Historic army bugle sounds out as Marsden remembers First World War

Historic instrument played by Harry Beardsall at the Somme played at poignant event

 

A bugle once played by a Marsden soldier sounded out the Last Post as a community gathered to honour the fallen soldiers from the First World War.

Colne Valley residents marked the centenary of the start of the 1914 conflict with a procession and poignant service and blessing for the 147 villagers who gave their lives.

An historic army bugle played by Marsdener Harry Beardsall, who was killed aged 22 leading troops on to the battle field at Somme, was used to pipe out the sombre notes of the Last Post.

Led by the Marsden Silver Prize Band, relatives of Harry, villagers and a host of dignitaries, joined a parade from the Royal British Legion to the Cenotaph in Marsden park.

The band’s principal cornet player, Jason Evans, played the bugle call as hundreds of residents fell silent to remember the war dead.

Those paying tribute then followed the procession on to St Bartholomew’s Church where a service was held.

The 1906 made bugle was played for a second time inside the church before a blessing of crosses at the Garden of Remembrance.

Inside the church a large exhibition of World War One history and memorabilia curated by Valerie France and Helen Royston was displayed.

Valerie, who spent 18 months researching Harry Beardsall and Marsden’s links to the First World War, said the playing of the bugle had been an incredibly moving moment.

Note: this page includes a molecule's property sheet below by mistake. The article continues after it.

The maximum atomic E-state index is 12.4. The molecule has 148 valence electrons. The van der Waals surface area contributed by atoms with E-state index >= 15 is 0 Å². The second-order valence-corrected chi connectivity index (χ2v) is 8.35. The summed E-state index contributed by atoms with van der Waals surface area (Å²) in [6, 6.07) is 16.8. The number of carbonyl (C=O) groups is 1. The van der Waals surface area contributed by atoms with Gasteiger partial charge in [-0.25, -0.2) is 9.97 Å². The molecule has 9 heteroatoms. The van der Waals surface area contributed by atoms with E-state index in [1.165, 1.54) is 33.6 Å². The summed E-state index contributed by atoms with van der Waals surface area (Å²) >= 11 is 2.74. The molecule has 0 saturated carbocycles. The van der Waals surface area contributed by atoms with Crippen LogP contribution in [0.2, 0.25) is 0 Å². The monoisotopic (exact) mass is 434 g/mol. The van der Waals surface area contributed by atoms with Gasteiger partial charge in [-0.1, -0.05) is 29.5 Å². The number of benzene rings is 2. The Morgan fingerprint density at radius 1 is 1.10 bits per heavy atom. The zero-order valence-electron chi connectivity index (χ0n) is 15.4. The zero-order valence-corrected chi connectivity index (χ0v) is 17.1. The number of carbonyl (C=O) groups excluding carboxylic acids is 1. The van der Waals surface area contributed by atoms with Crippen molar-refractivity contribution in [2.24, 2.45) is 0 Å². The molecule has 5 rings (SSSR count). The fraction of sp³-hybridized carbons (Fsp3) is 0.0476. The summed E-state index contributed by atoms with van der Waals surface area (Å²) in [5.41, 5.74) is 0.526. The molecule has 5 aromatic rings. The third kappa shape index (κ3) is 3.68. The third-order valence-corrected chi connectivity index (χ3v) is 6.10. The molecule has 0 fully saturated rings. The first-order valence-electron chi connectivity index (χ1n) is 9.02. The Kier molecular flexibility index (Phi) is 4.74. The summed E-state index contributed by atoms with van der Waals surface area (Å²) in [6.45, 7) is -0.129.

“I was in tears,” she said.

“I think because we’ve done all the research it makes it more meaningful.

“We know about the victims, we know they had children and how many brothers were killed.”

Valerie said the event had been a joy.

“It’s been absolutely wonderful,” she said, “the whole village has pulled together.”

“It’s been superb. The park was heaving, there wasn’t a space in between and people have decorated all the shops.”

Bugler Jason Evans said: “It was an honour to have a go on it, I’ve never played a bugle before.

“I really enjoyed it, it was really good to play.

“The pressure was on, I was a little bit nervous, but it went alright.”

Ian Beardsall, 78, great nephew of bugler Harry Beardsall, said the procession and ceremony had been a fantastic event for all the family.

He said: “We’ve got three generations here and I’m very pleased with how it’s gone.

“There’s been a good turnout and a nice service.

“It was smashing hearing the bugle played, it sends a tingle through you.

“It’s a particular sound, particularly in a church. It sounded nice in the park but once in the church the acoustics made it a really special moment.”

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